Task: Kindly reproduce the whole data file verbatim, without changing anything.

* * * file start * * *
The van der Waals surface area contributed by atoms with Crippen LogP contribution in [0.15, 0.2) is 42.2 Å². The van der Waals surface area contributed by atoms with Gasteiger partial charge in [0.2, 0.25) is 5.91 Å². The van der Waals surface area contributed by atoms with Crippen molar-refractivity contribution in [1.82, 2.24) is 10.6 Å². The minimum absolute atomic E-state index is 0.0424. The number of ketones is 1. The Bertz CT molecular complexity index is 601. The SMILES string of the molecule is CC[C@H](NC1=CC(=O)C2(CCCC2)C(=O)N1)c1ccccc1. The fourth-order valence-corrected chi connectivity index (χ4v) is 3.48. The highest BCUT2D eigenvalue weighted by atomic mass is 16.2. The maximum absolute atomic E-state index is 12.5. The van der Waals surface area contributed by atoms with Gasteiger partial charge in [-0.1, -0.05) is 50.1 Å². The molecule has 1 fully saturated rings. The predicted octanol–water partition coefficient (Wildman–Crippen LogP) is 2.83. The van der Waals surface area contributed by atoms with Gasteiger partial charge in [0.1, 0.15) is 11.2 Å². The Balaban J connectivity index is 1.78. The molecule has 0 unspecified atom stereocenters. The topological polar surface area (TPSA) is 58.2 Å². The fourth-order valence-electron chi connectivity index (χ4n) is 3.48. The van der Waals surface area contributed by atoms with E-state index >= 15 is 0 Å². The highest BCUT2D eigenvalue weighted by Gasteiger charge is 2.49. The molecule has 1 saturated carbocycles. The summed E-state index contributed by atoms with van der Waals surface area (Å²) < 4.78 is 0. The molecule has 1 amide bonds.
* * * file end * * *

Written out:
The van der Waals surface area contributed by atoms with Crippen LogP contribution in [0.15, 0.2) is 42.2 Å². The van der Waals surface area contributed by atoms with Gasteiger partial charge in [0.2, 0.25) is 5.91 Å². The van der Waals surface area contributed by atoms with Crippen molar-refractivity contribution in [1.82, 2.24) is 10.6 Å². The minimum absolute atomic E-state index is 0.0424. The number of ketones is 1. The Bertz CT molecular complexity index is 601. The SMILES string of the molecule is CC[C@H](NC1=CC(=O)C2(CCCC2)C(=O)N1)c1ccccc1. The fourth-order valence-corrected chi connectivity index (χ4v) is 3.48. The highest BCUT2D eigenvalue weighted by atomic mass is 16.2. The maximum absolute atomic E-state index is 12.5. The van der Waals surface area contributed by atoms with Gasteiger partial charge in [-0.1, -0.05) is 50.1 Å². The molecule has 1 fully saturated rings. The predicted octanol–water partition coefficient (Wildman–Crippen LogP) is 2.83. The van der Waals surface area contributed by atoms with Gasteiger partial charge in [0.1, 0.15) is 11.2 Å². The Balaban J connectivity index is 1.78. The molecule has 0 unspecified atom stereocenters. The topological polar surface area (TPSA) is 58.2 Å². The fourth-order valence-electron chi connectivity index (χ4n) is 3.48. The van der Waals surface area contributed by atoms with E-state index >= 15 is 0 Å². The highest BCUT2D eigenvalue weighted by Gasteiger charge is 2.49. The molecule has 1 saturated carbocycles. The summed E-state index contributed by atoms with van der Waals surface area (Å²) < 4.78 is 0. The molecule has 1 amide bonds.